Except for Mercury, the planets in the Solar System have very small eccentricities.
Is this property special to the Solar System? Wikipedia states:
Most exoplanets with orbital periods of 20 days or less have near-circular orbits of very low eccentricity. That is believed to be due to tidal circularization, an effect in which the gravitational interaction between two bodies gradually reduces their orbital eccentricity. By contrast, most known exoplanets with longer orbital periods have quite eccentric orbits. (As of July 2010, 55% of such exoplanets have eccentricities greater than 0.2 while 17% have eccentricities greater than 0.5.1) This is not an observational selection effect, since a planet can be detected about equally well regardless of the eccentricity of its orbit. The prevalence of elliptical orbits is a major puzzle, since current theories of planetary formation strongly suggest planets should form with circular (that is, non-eccentric) orbits.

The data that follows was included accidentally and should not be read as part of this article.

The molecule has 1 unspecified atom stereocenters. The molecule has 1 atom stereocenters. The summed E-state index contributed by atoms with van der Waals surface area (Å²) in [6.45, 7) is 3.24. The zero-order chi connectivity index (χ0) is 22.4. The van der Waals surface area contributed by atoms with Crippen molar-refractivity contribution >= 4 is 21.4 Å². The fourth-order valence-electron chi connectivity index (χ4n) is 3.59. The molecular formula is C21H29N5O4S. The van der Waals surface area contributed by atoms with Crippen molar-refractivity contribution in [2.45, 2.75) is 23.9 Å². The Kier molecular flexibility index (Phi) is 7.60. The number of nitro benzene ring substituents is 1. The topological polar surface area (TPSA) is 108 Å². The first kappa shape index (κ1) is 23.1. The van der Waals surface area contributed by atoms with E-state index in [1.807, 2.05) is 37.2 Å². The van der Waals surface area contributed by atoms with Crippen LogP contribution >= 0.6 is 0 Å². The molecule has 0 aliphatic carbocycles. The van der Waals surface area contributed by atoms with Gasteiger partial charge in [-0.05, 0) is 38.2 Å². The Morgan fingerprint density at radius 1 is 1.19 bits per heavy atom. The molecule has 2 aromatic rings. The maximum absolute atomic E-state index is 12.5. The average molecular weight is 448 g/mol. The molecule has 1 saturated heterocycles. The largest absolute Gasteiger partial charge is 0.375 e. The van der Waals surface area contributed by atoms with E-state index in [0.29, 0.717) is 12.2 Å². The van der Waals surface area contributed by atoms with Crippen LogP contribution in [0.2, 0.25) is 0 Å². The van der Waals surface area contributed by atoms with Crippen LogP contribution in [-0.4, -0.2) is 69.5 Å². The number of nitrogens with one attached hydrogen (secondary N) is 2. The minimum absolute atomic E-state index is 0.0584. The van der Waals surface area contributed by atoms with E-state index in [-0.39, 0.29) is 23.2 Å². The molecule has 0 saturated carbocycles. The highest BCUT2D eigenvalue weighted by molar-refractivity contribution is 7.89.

What is special about the Solar System that orbits of planets here are nearly circular, but elsewhere they are moderately or highly eccentric?